Weather Forecast


Spaghetti dinner raises money for young athletes

In this 1996 photo, Nina Mullakandova loads spaghetti noodles into steam trays to be seasoned, heated and served at the DECC's pre-Grandma's Marathon spaghetti dinner. (Duluth News Tribune file photo)1 / 3
In this 2014 photo, Cullen Burns of Duluth sticks his tongue out while running during the Whipper Snapper Races for Kids at Bayfront Festival Park. (Duluth News Tribune file photo)2 / 3
Scott Behling, a local runner who grew up running the Wednesday Night at the Races, now competes in many marathons. (Photo submitted)3 / 3

With dozens of events, thousands of runners and even more spectators, Grandma's Marathon has an impact on Duluth which goes far beyond one weekend in June.

Some stand on the side of the road and cheer, some ring cowbells, some play music and some provide water and ice for the runners. But another way to show runners your support is to sit down and eat a spaghetti dinner with them.

The dinner has been a tradition since 1977 for runners to fill up on carbohydrates ("carbo-load") before the race, maximizing energy storage in the muscles.

"The dinner is one of the biggest ways that we raise money during marathon weekend and since Grandma's Marathon is a nonprofit corporation, fundraising is really important to keep us going," said Shane Bauer, executive director of Grandma's Marathon.

The spaghetti feed takes place 11 a.m. to 9 p.m. on Friday, June 19 at the DECC, open to the entire community. It is an all you-can-eat buffet with spaghetti, meatballs, salad, cookies, ice cream and more. Cost is $12 for adults, $6 for children 5-12 and free for children 4 and under. Proceeds go directly back towards the Grandma's Marathon nonprofit, which supports programs like the Young Athlete's Foundation.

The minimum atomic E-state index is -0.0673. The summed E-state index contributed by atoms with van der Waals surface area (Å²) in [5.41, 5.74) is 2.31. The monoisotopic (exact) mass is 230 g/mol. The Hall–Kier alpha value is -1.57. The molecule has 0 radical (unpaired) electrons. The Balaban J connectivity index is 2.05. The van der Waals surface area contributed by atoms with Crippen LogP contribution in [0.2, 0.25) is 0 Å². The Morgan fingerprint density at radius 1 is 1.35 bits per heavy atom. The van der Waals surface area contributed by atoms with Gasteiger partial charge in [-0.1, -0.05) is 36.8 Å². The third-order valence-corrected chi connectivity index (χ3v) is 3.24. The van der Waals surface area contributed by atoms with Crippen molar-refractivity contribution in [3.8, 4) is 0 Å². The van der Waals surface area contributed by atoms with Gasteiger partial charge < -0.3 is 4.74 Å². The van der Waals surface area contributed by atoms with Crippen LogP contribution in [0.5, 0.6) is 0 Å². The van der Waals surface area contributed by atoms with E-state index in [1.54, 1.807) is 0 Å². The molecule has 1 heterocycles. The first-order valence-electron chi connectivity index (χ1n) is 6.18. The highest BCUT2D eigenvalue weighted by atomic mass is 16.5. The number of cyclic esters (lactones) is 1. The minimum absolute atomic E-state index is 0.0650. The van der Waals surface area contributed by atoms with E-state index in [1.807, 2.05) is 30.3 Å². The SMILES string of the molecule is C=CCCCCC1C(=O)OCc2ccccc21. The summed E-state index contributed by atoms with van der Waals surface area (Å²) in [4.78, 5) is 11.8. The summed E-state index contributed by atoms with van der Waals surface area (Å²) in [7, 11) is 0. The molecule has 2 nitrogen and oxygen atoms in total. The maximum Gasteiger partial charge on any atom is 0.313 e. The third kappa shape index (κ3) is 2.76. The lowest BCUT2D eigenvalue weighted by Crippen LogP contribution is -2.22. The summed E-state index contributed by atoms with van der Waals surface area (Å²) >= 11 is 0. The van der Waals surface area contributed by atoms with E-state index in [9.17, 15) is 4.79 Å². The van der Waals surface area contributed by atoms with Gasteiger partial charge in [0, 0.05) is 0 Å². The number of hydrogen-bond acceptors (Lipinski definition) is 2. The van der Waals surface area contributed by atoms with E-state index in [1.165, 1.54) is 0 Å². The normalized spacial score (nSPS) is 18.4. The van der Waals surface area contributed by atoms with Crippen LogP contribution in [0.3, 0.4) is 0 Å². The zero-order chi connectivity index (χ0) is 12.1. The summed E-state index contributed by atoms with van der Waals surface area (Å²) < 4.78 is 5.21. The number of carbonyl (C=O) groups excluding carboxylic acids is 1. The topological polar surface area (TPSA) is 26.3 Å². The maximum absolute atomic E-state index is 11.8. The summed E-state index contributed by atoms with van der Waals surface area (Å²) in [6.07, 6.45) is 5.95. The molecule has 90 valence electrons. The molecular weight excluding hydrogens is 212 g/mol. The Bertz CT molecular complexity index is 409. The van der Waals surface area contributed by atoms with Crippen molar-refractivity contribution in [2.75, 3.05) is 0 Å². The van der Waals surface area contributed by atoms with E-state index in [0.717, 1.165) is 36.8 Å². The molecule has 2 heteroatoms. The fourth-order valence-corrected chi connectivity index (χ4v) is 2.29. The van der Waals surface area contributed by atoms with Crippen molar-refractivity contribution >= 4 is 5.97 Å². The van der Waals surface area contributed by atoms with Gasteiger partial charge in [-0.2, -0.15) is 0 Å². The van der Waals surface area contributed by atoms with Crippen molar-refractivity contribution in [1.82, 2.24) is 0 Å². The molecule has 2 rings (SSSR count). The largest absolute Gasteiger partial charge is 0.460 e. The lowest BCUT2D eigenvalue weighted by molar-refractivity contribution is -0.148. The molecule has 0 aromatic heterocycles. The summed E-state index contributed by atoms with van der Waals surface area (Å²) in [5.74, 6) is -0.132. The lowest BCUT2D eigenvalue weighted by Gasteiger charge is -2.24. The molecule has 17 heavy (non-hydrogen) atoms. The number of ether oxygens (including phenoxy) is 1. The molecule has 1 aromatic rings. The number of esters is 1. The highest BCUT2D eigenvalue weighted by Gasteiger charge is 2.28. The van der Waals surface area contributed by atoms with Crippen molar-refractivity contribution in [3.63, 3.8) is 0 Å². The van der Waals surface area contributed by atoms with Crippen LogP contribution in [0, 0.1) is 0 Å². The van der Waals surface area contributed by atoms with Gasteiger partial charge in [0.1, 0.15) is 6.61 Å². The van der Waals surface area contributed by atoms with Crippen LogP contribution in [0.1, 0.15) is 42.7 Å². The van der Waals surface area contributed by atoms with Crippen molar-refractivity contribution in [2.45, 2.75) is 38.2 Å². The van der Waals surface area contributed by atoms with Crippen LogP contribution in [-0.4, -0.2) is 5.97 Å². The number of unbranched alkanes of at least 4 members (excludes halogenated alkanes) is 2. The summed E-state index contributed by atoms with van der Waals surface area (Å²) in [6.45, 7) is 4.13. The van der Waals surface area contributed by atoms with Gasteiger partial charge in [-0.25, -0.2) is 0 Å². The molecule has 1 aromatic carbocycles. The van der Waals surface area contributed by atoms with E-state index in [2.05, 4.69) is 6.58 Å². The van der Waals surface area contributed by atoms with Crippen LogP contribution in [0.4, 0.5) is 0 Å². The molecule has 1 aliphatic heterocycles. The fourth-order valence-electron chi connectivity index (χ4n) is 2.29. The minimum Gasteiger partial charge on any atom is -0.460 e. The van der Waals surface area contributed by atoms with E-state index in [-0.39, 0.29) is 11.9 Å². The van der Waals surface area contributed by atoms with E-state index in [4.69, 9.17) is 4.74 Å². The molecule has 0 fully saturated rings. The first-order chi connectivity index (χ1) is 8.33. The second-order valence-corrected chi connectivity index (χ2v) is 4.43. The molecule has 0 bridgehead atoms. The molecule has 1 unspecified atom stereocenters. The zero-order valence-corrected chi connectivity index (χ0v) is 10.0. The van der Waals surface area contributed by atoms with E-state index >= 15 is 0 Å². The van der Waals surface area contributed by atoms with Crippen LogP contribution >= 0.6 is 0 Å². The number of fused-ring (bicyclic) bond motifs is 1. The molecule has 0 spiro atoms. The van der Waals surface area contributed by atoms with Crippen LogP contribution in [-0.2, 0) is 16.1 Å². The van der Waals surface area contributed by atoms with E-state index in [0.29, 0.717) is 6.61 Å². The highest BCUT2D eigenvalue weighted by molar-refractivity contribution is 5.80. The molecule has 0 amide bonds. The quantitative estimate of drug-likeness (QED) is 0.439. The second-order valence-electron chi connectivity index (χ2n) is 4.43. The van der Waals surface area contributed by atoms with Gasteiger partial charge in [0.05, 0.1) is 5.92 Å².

Right after Grandma's Marathon and continuing through July and August, the Young Athlete's foundation sponsors Wednesday Night at the Races. This series of competitions brings kids from the community together on summer evenings at different tracks across Duluth, encouraging them to get outside exercising and having fun.

"These races are my favorite event of the year, besides the marathon weekend, that is," said Bauer. "Kids just show up and run a race with different heats for different ages, it's a really fun atmosphere, there are refreshments, and ribbons for everyone that competes."

Many children that compete in the Wednesday Night races continue racing throughout high school and college, and then continue running as adults. Local runner Scott Behling grew up running the Wednesday Night Races and has since built a successful career in the area, running and winning many local races.

"My parents brought me to the Wednesday night at the races when I was six and my dad would run along side with me," said Behling. "I liked being able to meet my friends at the races and trying to improve my times every week. It was a fun thing to do once a week during the summer. A few years later I got more into the sport of running, which has been a large part of my life as I have met so many people and have progressively gotten better in the sport more than I ever thought I could, thanks to Wednesday Night at the Races starting me out."

The Young Athletes Foundation also puts on the Whipper Snapper Race for kids during marathon weekend and Fit-n-Fun Run for Duluth Public School elementary schoolers each spring.

"These kinds of programs are important in our community because it is free and gets kids moving while being able to spend time with family and friends in a positive environment," said Behling. "Plus our area has such awesome places to run, I'm glad I got into running at a young age."

If you go

WHAT: Spaghetti dinner

WHEN: 11 a.m. to 9 p.m. Friday, June 19

COST: Adults $12, ages 5-12 $6, 4 and under free

WHY: To fill your belly and show support